In 2011, the EPA announced a determination to regulate perchlorate in drinking water. This determination went against a preliminary regulatory decision in 2008 that the creation of a regulation for perchlorate did not present a significant decrease in hazard levels for individuals served by public water systems. The EPA set an interim limit of 15 micrograms per liter as the amount of perchlorate in water that someone could drink “that is not expected to cause any adverse noncarcinogenic effects for a lifetime of exposure.” The new resolution also accounts for the potential Health Reference Levels (HRLs) for various life stages (infants, children, adults, etc.) In addition to regulating the potential health risks from exposure to perchlorate, the methods for establishing a Maximum Contaminant Level (MCL) for perchlorate is also considering the number of people conceivably affected by perchlorate contamination, the levels of perchlorate in drinking water sources, and the cost of removing said contaminant from those sources. As of 2011, the EPA claimed that they would be proposing an MCL for perchlorate by 2013, but this process has been postponed. It is not known when the MCL will be proposed, if it ever is (Perchlorate, 2016).
Perchlorate can be eliminated through a myriad of cutting edge treatment systems. Each method has its pros and cons based on the amount of perchlorate present in the water source. Other variables that may make one method seem more suitable are the objectives of perchlorate removal, contending treatment goals, and treatment waste disposal choices, and other water quality parameters. Reverse osmosis, fixed and fluidized-bed biological treatment, and single-pass ion exchange are all methods that have high potential of removing the target perchlorate.
Regenerable ion-exchange treatment produces concentrated perchlorate waste brine that require proper control and care, especially when it comes to disposal. Reverse osmosis is pretty much ion-exchange’s expensive brother–they both delve on the idea of creating a concentrated brine. Biological treatment for removing perchlorate from drinking water is restricted in the US because of public doubt. It is also limited on the grounds that the perchlorate-free water must be further treated to meet Surface Water Treatment Rule controls. Besides these facts, it is definitely a cost-effective alternative that has numerous advantages. Since single-pass particle trade has convincingly proven itself, is basic, and is generally cost-efficient, it is the most widely recognized treatment strategy for perchlorate contamination today (Srinivasan, 2009).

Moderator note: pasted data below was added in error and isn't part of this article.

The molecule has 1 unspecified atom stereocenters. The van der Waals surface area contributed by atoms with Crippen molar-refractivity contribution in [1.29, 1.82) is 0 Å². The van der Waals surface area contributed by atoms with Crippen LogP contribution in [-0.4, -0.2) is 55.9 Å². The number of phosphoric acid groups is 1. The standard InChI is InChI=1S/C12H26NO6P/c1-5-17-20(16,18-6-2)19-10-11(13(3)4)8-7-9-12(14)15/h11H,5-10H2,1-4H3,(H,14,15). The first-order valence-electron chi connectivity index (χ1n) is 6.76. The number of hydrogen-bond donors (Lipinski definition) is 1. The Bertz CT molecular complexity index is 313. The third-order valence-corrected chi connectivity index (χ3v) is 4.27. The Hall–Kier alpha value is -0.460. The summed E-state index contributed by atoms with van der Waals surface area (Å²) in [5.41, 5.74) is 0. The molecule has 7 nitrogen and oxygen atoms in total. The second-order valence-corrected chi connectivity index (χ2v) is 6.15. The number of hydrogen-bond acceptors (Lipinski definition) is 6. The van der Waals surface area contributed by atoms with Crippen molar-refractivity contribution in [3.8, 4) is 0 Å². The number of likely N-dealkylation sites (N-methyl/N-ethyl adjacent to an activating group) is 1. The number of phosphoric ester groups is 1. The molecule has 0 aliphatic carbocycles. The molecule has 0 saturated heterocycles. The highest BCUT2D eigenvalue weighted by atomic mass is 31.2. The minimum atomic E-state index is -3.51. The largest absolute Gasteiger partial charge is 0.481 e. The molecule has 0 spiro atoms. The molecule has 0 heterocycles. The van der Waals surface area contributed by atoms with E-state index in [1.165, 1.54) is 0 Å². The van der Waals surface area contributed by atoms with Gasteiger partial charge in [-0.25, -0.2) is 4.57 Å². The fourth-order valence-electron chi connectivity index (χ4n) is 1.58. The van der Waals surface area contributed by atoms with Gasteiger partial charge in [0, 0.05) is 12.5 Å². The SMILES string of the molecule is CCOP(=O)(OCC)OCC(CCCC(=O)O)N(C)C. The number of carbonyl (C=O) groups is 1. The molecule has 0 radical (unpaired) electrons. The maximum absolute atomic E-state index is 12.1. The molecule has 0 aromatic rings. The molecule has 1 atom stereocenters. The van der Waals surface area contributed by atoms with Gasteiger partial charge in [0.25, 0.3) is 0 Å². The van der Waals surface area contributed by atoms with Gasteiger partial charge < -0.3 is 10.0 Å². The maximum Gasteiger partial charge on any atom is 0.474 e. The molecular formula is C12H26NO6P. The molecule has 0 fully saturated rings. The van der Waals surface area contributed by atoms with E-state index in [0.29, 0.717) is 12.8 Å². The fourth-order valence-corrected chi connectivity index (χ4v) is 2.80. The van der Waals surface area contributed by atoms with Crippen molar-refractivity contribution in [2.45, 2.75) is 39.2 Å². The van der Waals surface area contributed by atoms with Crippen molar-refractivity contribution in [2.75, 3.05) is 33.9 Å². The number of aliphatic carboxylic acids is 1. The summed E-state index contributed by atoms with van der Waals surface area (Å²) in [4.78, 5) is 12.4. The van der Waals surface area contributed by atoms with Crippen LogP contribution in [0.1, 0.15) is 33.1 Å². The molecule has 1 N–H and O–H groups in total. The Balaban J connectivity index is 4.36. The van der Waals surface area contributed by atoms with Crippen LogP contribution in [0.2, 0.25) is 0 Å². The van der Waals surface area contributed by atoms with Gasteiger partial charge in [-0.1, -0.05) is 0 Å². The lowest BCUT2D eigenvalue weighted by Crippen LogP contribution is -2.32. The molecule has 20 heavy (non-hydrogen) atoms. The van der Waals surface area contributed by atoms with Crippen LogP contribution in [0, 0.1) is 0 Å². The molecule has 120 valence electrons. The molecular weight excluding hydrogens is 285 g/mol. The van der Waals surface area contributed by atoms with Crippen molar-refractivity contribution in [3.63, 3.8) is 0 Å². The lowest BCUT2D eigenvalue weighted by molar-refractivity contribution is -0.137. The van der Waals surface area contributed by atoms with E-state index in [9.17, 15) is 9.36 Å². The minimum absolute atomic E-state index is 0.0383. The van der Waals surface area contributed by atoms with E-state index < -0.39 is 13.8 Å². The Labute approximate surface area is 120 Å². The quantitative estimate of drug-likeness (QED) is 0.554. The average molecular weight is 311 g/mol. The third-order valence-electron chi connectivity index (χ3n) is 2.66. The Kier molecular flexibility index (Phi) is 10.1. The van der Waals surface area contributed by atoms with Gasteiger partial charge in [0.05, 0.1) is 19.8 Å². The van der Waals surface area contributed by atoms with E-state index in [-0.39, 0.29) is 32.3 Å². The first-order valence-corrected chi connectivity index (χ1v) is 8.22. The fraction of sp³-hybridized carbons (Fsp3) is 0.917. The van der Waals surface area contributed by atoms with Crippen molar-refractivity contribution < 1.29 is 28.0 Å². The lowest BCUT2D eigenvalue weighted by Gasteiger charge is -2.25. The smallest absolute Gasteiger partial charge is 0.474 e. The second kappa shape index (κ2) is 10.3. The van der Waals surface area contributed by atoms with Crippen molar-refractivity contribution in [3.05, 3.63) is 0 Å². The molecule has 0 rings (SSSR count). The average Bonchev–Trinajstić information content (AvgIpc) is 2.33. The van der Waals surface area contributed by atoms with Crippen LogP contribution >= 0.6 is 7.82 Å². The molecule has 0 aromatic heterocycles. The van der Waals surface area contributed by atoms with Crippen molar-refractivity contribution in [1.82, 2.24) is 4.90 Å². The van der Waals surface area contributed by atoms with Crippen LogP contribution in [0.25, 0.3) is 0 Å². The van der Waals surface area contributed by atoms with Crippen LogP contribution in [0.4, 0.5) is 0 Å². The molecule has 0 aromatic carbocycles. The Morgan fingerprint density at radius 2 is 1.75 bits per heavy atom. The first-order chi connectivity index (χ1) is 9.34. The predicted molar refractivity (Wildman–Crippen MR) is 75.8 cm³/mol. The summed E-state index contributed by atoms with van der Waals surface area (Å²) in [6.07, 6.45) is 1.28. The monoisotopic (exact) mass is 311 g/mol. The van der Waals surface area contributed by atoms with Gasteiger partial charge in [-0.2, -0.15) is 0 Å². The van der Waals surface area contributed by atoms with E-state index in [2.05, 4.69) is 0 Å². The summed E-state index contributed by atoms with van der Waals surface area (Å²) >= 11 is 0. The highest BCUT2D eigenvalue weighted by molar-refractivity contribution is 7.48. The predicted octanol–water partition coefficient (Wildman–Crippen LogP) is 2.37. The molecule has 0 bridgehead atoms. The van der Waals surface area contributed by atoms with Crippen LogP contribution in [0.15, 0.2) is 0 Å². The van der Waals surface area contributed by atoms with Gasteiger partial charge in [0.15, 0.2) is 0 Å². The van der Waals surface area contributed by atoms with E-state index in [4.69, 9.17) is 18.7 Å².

The levels of perchlorate found in a portion of the USGS tests of the Mount Rushmore water were over the EPA’s perchlorate level limit, with one example measuring 54 micrograms per liter. However, as per a USGS official statement, “the drinking water at Mount Rushmore meets current regulations and is safe for public consumption.” Right now, the park does not intend on changing the source of its drinking water, and individuals examining this study say that it is still safe for most guests and staff to drink the water. All that said, they also suggest that those with any concerns about their health should immediately check in with a doctor (Kelly, 2016).
Heakin, A. (2001). Level One Water Quality Inventory for Mount Rushmore National Memorial, South Dakota. Retrieved from Natural Resource and Cultural Resource Website: http://nrdata.nps.gov/programs/water/L1_Inventory_Reports/MORU_L1.pdf
Kelly, D. (2016). At Mount Rushmore, Fireworks Have Affected Water And Soil. Retrieved June 14, 2016, from http://www.fondriest.com/news/mount-rushmore-fireworks-affected-water-soi.htm
Perchlorate. (2016, June 6). Retrieved June 14, 2016, from https://www.epa.gov/dwstandardsregulations/perchlorate
Rettner, R. (15, July 1). Fourth of July Downer: Fireworks Cause Spike in Air Pollution. Retrieved June 14, 2016, from http://www.livescience.com/51408-july-4-air-pollution-fireworks.html
Srinivasan, A., & Viraraghavan, T. (2009, April 14). Perchlorate: Health Effects and Technologies for Its Removal from Water Resources. International Journal of Environmental Research and Public Health IJERPH, 6(4), 1418-1442. doi:10.3390/ijerph6041418